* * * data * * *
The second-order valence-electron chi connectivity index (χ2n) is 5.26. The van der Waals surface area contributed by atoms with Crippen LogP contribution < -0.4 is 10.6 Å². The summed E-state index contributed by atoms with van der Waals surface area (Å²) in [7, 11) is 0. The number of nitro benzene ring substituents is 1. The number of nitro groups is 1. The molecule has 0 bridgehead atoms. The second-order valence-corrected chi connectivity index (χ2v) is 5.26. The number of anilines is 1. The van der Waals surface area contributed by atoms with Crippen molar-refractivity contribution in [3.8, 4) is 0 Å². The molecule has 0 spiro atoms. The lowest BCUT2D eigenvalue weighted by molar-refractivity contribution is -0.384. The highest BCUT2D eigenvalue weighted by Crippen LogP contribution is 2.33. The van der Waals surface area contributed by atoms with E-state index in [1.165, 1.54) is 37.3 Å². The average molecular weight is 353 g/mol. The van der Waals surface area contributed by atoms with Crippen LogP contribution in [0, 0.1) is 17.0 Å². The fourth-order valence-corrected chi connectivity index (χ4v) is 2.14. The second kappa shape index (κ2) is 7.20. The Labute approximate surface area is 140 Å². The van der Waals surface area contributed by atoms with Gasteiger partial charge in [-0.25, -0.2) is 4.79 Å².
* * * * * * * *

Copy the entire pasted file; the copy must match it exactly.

The second-order valence-electron chi connectivity index (χ2n) is 5.26. The van der Waals surface area contributed by atoms with Crippen LogP contribution < -0.4 is 10.6 Å². The summed E-state index contributed by atoms with van der Waals surface area (Å²) in [7, 11) is 0. The number of nitro benzene ring substituents is 1. The number of nitro groups is 1. The molecule has 0 bridgehead atoms. The second-order valence-corrected chi connectivity index (χ2v) is 5.26. The number of anilines is 1. The van der Waals surface area contributed by atoms with Crippen molar-refractivity contribution in [3.8, 4) is 0 Å². The molecule has 0 spiro atoms. The lowest BCUT2D eigenvalue weighted by molar-refractivity contribution is -0.384. The highest BCUT2D eigenvalue weighted by Crippen LogP contribution is 2.33. The van der Waals surface area contributed by atoms with E-state index in [1.165, 1.54) is 37.3 Å². The average molecular weight is 353 g/mol. The van der Waals surface area contributed by atoms with Crippen LogP contribution in [0, 0.1) is 17.0 Å². The fourth-order valence-corrected chi connectivity index (χ4v) is 2.14. The second kappa shape index (κ2) is 7.20. The Labute approximate surface area is 140 Å². The van der Waals surface area contributed by atoms with Gasteiger partial charge in [-0.25, -0.2) is 4.79 Å².